Wednesday, February 4, 2015

Escape Artists and the East St. Louis Charter High School

"I emerge to the amazement of all." --Allison Funk

The ex-slave Henry Box Brown (who lived from 1816–after 1889) and the contemporary poet Allison Funk share a common interest: they are intrigued by great escapes. Henry “Box” Brown was once a slave living in Virginia. However, in 1849, he escaped bondage by arranging to have himself mailed to Philadelphia, Pennsylvania, in a large wooden box. In recent years, creative writer and SIUE professor Allison Funk wrote a series of poems about the literal and symbolic acts of escape artists—people who perfect the art of getting out of tight spaces and difficult constraints.

Last Thursday, January 29, I created a series of activities where I encouraged students at the SIUE/East St. Louis Charter High School to channel the great escape act and writing of Henry Box Brown and Allison Funk, respectively.

For one assignment, I presented students with an excerpt from one of Funk's poems, offered a version of the poem with blanks, and asked the students to fill in words. Here go some of the results:

Notice how the wildflowers
open as if nothing
restrains them. –Allison Funk

Notice how the _____________
____________ as if nothing
_____________ _____________.

Notice how joy
rises as if nothing
restrains it. --G.S.

Notice how people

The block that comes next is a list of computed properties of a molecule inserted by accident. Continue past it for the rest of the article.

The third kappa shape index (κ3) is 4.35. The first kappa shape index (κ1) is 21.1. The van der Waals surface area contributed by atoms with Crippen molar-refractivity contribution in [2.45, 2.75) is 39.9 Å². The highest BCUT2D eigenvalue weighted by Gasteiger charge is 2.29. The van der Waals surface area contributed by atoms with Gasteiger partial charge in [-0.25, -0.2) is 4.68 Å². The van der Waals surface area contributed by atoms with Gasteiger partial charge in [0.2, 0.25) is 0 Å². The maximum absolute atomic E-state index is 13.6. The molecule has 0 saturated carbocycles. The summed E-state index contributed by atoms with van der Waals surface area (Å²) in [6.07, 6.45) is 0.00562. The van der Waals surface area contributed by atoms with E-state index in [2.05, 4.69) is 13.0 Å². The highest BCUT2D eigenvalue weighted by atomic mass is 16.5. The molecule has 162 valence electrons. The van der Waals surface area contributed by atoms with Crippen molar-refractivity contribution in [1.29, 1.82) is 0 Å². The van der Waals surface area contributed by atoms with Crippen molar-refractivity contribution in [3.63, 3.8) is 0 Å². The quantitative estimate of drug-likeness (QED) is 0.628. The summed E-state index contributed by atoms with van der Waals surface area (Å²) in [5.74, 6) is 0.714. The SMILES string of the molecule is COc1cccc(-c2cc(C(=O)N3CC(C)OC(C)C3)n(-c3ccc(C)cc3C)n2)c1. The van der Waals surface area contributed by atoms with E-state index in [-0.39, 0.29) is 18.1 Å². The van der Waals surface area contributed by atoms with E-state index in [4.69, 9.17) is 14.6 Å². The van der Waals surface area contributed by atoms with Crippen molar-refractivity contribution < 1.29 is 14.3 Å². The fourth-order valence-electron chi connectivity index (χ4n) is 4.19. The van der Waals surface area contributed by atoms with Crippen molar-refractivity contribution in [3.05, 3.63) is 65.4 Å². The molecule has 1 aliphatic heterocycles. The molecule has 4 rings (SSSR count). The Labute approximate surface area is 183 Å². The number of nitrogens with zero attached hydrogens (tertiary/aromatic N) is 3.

protest as if nothing
restrains them. T’Yon

Notice how the people
act as if nothing
has happened. –DeMarco

Notice how the earth
spins as if nothing
restrains it. –Anonymous

Students responding to prompts

Another assignment prompted the students to highlight something they noticed in East St. Louis. Here go samples:

Notice how the wildflowers
open –Allison Funk

Notice how __________________ in East St. Louis

Notice how people in East St. Louis
hurt  --Adrianna

Notice how morale in East St. Louis
is low  –Anonymous

Notice how people in East St. Louis
are nice  –Anonymous

Notice how children in East St. Louis
play  –D.W.

Notice how the buildings in East St. Louis
Crumble  S.D.

Notice how strangers in East St. Louis
act and feel –Anonymous

Notice how flowers in East St. Louis
dance –Anonymous

For another assignment, I prompted the students to produce a single sentence that contains 20 to 35 words, describing a real or fictional escape. I added more restraints to the assignment, informing the students that their sentences must include the words “freedom,” “restraints” (or restrain), “persistent,” “trapped,” and “escape.” Here are two examples:
In order to gain freedom, I had to remain persistent, continue through the struggles, escape my insecurities, and fight against any and everything that tried to restrain me. –Mahlik

When I was trapped in my suffering, I thought of nothing but freedom and escape from the restraints society subtlety imposed on us, and I remained persistent because I knew that my sufferings were redemptive. –T’Yon
I noticed that we struggled most with composing long, complex sentences. So next time, I'll develop activities that allow us to work on that area. We'll also see if we can add more creativity to short poems.

Notebook on the GRIT program
Spring 2015 Programming

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